Warning: skilled labour shortages might hamper infrastructure construction
Responding to the Ontario Budget delivered at the end of February, the masonry, block and stone industry has issued a warning.
The industry association MasonryWorx says it is happy to see that the province has committed to spend $137 billion on public infrastructure, but cautions that there is not enough skilled labour to do the construction.
“With this huge project before us, the Government of Ontario needs to ensure that there is enough skill in the labour force to build this infrastructure,” said the association in a release. “Currently the labour market capacity is not consistent with the ambitious infrastructure goals of our province’s leaders.”
The association would have liked to see funds devoted to encouraging students to pursue education in the trades. Unless we build up the numbers of skilled trades, the association says the construction process will be slowed in all sectors. And with scarcity, labour costs will rise, putting pressure on construction costs.
“A higher construction cost will then be passed on to the taxpayer, or in the private sector, the average home buyer. Already in the building construction sector, there is a significant shortage of masons and framers. This will only get worse if we do not think about strategic investment in education and training.”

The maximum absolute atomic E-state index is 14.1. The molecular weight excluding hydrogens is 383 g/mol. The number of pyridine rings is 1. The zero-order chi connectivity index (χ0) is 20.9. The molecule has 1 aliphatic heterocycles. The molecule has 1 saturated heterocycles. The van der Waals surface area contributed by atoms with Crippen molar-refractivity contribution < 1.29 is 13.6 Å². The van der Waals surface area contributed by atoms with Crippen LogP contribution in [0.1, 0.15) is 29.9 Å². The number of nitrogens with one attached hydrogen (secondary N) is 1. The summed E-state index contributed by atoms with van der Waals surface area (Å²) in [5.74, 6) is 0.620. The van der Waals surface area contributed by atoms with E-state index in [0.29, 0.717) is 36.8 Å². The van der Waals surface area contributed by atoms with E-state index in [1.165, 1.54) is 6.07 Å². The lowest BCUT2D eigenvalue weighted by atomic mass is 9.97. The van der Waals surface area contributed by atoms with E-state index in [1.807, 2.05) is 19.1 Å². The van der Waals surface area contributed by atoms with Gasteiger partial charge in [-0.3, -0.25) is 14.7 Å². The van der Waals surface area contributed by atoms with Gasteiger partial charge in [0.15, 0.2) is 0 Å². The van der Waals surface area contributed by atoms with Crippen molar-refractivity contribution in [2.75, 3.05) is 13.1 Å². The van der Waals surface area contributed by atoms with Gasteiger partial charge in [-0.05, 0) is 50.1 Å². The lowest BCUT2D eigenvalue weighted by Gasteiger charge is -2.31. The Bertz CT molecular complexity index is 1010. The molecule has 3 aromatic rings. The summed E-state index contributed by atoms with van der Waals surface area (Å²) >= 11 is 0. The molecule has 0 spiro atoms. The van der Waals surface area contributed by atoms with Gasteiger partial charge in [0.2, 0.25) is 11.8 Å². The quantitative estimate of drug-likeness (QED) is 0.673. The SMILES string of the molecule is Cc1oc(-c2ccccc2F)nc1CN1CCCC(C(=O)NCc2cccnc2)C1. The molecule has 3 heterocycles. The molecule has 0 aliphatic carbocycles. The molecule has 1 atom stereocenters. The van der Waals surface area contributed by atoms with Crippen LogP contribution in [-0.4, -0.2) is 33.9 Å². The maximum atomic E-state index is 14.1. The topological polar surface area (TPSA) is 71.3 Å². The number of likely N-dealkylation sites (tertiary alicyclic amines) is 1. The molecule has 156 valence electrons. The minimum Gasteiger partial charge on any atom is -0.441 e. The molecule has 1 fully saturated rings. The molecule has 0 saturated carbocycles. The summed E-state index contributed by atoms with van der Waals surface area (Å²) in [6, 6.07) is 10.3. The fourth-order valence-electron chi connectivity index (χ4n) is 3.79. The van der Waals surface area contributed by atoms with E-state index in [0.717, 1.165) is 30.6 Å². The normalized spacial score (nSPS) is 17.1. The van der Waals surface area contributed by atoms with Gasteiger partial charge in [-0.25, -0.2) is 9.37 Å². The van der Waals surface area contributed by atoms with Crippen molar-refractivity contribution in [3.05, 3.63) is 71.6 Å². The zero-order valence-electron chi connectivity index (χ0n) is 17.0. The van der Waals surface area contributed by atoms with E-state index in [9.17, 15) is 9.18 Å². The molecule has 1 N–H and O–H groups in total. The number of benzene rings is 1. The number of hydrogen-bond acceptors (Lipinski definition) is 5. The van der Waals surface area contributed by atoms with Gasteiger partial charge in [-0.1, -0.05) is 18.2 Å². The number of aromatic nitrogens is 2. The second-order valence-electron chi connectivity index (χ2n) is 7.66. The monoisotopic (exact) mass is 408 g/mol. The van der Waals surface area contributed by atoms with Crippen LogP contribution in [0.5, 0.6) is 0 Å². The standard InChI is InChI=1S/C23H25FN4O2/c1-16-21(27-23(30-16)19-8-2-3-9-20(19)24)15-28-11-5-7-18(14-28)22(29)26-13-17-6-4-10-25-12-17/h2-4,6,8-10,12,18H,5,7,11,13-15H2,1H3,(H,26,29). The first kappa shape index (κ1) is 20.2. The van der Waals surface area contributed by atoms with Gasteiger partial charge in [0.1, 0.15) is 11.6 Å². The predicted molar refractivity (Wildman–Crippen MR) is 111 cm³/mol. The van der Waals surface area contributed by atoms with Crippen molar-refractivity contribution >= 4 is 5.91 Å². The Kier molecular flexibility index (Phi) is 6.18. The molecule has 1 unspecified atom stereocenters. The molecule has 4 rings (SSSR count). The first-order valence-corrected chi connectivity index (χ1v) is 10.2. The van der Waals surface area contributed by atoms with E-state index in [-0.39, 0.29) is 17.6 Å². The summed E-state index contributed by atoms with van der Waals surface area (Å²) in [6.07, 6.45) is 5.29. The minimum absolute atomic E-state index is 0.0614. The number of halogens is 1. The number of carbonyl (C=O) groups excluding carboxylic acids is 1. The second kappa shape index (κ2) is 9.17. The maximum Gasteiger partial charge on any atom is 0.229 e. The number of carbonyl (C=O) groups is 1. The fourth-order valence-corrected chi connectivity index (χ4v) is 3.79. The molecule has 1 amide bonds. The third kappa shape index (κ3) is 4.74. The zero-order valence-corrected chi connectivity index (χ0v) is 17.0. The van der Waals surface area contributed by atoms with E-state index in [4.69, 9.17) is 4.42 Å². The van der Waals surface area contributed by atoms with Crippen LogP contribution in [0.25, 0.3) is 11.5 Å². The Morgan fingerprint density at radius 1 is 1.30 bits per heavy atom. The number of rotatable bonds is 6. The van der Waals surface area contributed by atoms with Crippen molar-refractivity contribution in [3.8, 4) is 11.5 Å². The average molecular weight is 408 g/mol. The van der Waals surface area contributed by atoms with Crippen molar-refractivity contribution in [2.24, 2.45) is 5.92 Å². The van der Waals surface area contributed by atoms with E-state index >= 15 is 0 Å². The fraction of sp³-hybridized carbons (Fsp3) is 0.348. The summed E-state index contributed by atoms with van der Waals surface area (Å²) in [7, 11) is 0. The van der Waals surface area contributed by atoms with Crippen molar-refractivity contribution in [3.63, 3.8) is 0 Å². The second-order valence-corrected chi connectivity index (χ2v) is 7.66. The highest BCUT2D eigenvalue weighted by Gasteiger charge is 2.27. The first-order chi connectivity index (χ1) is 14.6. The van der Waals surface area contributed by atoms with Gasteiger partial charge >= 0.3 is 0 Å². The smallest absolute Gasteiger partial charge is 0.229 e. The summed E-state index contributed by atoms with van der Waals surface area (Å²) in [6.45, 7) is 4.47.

Consulting Engineers of Ontario also issued a response to the budget. Barry Steinberg, chief executive officer of CEO, also said that “separate, dedicated funds for infrastructure investment are the most effective tools for providing value to taxpayers.”
The Fraser Institute added its comment on March 8, noting that Ontario has accumulated more debt than all the other provinces combined since 2003. It forecasts that in two years Ontario will surpass Quebec in its per-person government debt, which it estimates will $10,292 per person in Ontario, and $9,807 in Quebec. Next in line is New Brunswick at $7,802.
For its part, the Ontario government says that the investment of $137 billion in infrastructure over the next 10 years (“the largest investment in public infrastructure in the province’s history”) will create 110,000 jobs on average each year.
To read the MasonryWorx press release, click here.
To read the Consulting Engineers of Ontario release, click here.
To read the Fraser Institute release, click here.